Poem For The Sunday Lectionary (Pentecost +24, Yr B)

(1 Kings 17: 8-24; Mark 12: 38-44)

Where are you now, Elijah?
Where are the jars of meal and the jugs of oil
that will not run out of resources?
Where are you now among the widows
desperate with fear and hunger;
where are you now among the children
who must struggle just for survival;
where are you now, Elijah,
among the homeless and the helpless of the world?

Were you there with the disciples, Elijah,
watching gifts go into the treasury,
watching a lonely widow sacrifice
all that she had for living,
watching her place her life and future
in the hands of God?

I see where you are, Jesus:
I see you laying down your life for others,
I see you giving your body to be broken,
I see God in you, holding back nothing –
holding back nothing like
a sacrificing widow,
holding back nothing like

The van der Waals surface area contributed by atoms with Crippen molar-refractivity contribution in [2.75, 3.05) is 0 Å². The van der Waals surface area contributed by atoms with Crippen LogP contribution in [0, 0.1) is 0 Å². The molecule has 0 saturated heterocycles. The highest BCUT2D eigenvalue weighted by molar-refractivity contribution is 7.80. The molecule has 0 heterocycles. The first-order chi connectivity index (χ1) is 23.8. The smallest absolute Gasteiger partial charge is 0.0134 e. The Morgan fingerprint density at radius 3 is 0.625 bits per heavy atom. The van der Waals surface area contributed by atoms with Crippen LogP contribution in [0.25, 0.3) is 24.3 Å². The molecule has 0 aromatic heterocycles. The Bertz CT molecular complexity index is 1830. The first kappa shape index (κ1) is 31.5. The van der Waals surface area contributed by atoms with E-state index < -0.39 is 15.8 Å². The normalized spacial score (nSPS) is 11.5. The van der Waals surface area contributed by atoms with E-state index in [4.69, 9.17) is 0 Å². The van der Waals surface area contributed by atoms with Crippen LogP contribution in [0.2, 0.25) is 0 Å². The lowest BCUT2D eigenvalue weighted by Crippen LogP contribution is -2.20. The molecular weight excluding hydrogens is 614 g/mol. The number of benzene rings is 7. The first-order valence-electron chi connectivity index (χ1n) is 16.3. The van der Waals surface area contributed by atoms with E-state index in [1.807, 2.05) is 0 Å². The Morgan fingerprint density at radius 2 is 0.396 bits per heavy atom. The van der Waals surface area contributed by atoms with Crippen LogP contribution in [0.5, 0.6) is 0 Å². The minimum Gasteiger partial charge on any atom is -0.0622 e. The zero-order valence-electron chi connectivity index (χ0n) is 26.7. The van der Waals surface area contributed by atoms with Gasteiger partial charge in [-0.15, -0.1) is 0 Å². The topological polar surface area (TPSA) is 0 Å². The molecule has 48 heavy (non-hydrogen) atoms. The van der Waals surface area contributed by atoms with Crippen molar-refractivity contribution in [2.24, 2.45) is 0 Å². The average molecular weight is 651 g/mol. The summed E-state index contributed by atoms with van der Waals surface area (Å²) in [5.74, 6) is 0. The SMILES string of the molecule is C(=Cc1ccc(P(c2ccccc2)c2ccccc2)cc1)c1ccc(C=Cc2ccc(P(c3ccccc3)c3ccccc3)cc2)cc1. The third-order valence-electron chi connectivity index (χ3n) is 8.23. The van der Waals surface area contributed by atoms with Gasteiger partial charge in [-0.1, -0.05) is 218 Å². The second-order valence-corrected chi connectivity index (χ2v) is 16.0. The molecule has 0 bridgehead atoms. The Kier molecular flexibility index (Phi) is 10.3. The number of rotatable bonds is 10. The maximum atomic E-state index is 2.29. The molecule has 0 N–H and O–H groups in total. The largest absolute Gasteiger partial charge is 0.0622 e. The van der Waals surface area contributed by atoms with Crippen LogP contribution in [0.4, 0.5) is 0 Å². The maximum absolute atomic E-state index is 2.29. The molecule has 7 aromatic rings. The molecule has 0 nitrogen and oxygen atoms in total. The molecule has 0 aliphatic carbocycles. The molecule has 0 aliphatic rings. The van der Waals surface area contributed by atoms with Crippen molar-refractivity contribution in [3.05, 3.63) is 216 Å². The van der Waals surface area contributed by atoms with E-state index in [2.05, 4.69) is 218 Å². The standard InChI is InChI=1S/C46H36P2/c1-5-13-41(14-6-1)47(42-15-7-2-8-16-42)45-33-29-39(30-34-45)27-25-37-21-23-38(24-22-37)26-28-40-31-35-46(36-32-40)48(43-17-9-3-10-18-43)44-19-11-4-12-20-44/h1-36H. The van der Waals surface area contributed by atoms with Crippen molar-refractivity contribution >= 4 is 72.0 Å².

a jug of poured oil –
I see God who is willing to give everything
for the sake of the salvation of the world.

I hear your call to us, as God called Elijah,
to go to the sad and despairing;
I see you showing us, as you showed
your disciples,
the sacrifices made by the caring;
I hear you calling us to be part of giving
all that we are
for the sake of your future,
all that we have
for your love for the world.

O, pour us out, God, Holy Giver.
Pour us out, like unending love.

Copyright © 2015 by Andrew King

One thought on “Poem For The Sunday Lectionary (Pentecost +24, Yr B)

  1. David Lynch says:

    Andrew, this poem is so beautiful and powerful — and sums up so much of the important messages in the Lectionary for this coming Sunday, November 11. With your permission, I would love to quote it in my sermon.

Leave a Reply

Fill in your details below or click an icon to log in:

WordPress.com Logo

You are commenting using your WordPress.com account. Log Out /  Change )

Google photo

You are commenting using your Google account. Log Out /  Change )

Twitter picture

You are commenting using your Twitter account. Log Out /  Change )

Facebook photo

You are commenting using your Facebook account. Log Out /  Change )

Connecting to %s

This site uses Akismet to reduce spam. Learn how your comment data is processed.